Although Maryland’s sports-betting law also authorizes digital wagering, that is not expected to begin until sometime in 2022. Mobile betting is already offered in neighboring District of Columbia and Virginia.

“I think they are going to try and push this as quickly as possible,” Hogan said of mobile sports betting. “Look, the commission jumped through a lot of hoops to make this happen with some delays that were created by the legislature, but we kept on pushing and got it done.”

Martin said that when it comes to sports betting, each “state works with what works for them.” He noted that Virginia did not have legal land-based casinos when sports betting was first launched, “so their option was online.”

“Mobile was at the top of the list for them,” Martin said. “Here it was reversed; we had the existing brick-and-mortar locations … it kind of flipped the script for us. While I appreciate that everyone wants to get into mobile space, that’s not the way the legislation was for us.”

Maryland voters approved a ballot initiative to legalize sports betting in November 2020, which was followed by lawmakers in Annapolis passing a law earlier this year laying out the framework for how the industry will operate.

“Hopefully, they’ll take it to the next level as soon as possible and get the online stuff up and running,” Hogan said.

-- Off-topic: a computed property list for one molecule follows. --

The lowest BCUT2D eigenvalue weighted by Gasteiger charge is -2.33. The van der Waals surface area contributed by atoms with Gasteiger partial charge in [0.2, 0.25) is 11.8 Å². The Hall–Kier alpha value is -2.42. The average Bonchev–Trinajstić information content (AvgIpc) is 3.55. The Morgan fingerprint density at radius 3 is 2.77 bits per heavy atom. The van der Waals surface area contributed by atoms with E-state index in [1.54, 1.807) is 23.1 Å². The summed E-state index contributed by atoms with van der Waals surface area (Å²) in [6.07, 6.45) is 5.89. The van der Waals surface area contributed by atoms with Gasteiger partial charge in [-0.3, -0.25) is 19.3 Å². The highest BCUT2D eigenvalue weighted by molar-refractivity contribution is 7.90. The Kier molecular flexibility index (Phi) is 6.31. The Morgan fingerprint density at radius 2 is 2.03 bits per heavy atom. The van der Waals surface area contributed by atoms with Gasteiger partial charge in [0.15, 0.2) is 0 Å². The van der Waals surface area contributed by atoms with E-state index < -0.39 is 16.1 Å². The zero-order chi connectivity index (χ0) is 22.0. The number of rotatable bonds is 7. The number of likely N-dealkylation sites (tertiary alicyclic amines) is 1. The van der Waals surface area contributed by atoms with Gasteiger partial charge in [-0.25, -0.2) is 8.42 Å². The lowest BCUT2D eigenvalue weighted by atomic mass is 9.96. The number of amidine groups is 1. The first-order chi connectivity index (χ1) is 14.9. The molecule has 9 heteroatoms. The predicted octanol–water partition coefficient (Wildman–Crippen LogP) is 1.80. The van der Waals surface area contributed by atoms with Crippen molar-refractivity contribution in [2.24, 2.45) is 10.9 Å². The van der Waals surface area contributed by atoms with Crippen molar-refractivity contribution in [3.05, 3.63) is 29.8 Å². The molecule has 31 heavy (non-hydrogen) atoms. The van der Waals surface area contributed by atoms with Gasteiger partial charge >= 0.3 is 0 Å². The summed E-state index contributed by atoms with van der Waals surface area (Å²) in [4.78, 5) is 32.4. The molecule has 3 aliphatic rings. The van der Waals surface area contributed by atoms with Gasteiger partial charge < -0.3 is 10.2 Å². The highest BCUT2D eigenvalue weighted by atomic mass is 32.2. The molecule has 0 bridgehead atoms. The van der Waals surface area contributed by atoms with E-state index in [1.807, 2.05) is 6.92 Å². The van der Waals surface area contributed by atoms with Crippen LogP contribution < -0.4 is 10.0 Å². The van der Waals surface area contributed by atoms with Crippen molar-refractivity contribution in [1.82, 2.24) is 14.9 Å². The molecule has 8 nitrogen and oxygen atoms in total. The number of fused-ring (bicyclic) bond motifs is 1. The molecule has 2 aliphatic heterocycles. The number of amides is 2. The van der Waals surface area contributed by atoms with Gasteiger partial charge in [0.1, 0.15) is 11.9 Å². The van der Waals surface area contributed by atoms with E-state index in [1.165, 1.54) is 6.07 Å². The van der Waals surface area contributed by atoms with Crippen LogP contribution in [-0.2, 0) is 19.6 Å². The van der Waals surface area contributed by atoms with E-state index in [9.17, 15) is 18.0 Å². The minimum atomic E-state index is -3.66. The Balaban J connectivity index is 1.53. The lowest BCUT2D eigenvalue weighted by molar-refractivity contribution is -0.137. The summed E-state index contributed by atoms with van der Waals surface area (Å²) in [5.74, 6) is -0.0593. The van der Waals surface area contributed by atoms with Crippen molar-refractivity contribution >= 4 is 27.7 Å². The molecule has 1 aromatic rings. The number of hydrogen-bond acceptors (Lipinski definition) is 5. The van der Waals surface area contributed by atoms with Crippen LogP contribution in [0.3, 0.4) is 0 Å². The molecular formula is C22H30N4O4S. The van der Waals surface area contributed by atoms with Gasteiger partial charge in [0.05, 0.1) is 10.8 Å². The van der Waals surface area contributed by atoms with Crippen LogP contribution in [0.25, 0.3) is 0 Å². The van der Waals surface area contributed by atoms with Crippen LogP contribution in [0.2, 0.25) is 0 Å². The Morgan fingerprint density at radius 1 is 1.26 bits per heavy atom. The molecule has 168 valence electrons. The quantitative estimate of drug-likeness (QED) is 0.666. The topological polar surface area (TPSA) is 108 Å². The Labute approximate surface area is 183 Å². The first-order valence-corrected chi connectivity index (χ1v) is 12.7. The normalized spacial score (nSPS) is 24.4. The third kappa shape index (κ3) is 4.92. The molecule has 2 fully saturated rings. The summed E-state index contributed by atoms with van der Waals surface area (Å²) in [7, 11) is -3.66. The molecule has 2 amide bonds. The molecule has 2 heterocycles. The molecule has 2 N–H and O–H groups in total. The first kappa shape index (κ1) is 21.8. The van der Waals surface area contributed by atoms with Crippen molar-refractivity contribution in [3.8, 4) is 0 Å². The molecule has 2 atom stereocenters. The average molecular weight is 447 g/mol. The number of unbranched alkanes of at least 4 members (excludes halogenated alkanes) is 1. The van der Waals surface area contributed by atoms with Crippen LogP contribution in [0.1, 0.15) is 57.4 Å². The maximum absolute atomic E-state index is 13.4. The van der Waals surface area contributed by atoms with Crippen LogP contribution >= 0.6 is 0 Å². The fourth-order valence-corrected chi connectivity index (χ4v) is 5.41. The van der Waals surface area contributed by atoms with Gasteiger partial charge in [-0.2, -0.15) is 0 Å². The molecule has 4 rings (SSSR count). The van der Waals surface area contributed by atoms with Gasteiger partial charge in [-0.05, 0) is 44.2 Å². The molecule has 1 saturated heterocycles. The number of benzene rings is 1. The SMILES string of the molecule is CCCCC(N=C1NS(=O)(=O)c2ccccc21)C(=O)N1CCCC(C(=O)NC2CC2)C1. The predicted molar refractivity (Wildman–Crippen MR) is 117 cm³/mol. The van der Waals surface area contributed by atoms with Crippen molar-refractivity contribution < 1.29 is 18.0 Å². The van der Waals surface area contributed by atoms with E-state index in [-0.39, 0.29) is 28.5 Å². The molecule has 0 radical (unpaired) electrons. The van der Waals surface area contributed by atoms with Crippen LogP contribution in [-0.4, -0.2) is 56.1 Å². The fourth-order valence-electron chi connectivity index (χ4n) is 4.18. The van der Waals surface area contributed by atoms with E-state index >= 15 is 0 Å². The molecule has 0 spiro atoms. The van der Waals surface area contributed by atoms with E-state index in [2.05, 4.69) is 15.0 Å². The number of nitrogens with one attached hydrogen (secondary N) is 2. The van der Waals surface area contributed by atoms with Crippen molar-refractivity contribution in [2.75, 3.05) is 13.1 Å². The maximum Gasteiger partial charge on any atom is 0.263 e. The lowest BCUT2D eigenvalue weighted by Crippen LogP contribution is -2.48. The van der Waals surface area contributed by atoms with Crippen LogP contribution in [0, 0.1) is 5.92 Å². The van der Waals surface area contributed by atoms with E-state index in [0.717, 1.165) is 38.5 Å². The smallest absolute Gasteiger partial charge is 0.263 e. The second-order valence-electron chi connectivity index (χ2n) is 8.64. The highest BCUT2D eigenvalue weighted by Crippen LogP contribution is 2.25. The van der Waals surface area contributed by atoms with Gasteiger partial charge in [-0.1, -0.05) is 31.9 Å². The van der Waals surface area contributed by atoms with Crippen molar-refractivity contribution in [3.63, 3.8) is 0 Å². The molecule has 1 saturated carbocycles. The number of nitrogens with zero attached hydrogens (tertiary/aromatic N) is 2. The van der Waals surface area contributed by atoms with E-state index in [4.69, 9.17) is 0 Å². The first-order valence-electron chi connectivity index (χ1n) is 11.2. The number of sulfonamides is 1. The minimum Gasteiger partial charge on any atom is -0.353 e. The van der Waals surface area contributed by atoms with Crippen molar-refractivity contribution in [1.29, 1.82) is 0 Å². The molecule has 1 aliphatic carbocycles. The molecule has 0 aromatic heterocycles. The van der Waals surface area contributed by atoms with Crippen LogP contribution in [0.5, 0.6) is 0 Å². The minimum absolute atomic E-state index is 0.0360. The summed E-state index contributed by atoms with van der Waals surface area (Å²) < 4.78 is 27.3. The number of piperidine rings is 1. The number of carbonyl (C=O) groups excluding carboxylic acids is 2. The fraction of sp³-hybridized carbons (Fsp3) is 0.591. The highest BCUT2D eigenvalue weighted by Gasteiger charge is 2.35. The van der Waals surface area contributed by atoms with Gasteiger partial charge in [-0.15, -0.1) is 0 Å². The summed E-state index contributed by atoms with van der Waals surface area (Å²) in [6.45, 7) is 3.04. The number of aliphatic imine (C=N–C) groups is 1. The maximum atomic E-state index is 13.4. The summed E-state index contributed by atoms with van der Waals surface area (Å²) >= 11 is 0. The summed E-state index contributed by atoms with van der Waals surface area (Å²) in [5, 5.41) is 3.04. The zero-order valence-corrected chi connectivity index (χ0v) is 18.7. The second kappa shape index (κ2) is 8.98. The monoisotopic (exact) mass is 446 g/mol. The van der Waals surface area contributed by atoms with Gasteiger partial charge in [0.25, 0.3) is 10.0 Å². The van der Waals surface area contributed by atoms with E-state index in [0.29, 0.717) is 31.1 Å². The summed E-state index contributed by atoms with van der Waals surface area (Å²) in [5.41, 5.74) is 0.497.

Sports betting is expected to generate $20m to $25m annually in tax revenue once fully implemented.

The state's sports-betting law applies a tax rate of 15 percent to revenue.

“We passed a lock box initiative … all of the gaming revenue goes directly to our schools. That’s $4bn a year,” Hogan said. “This is just another amount of money that is going to help us improve the schools.”

“We are not encouraging people who don’t want to go out and bet on sports but the people who are, we want to keep the money in the state rather than spending it someplace else.”

Known as the DMV, Maryland now joins Virginia and the District of Columbia in launching sports betting since the U.S. Supreme Court overturned the federal ban in May 2018. Nearby states, including Delaware and West Virginia, have also launched wagering on games.

With Maryland being the latest to launch, Martin said he expected to see more advertising as more sportsbooks get up and running in the coming weeks and months.

“As a regulator we have to be aware and we have to monitor that,” Martin said. “But ultimately the decision on advertising is the local entity’s responsibility and their judgement call.”

“I think it goes without saying as all of these [casinos] begin to compete … for customers, we anticipate seeing a lot of advertising in the marketplace.”

Martin said that at this point regulators are hoping that operators can self-regulate when it comes to advertising.

“No one wants to put ourselves in a situation where another entity has to come in and legislate or regulate,” Martin said. “I would say we are cautiously optimistic that we’ll be able to manage it from within and we really won’t need to be involved.”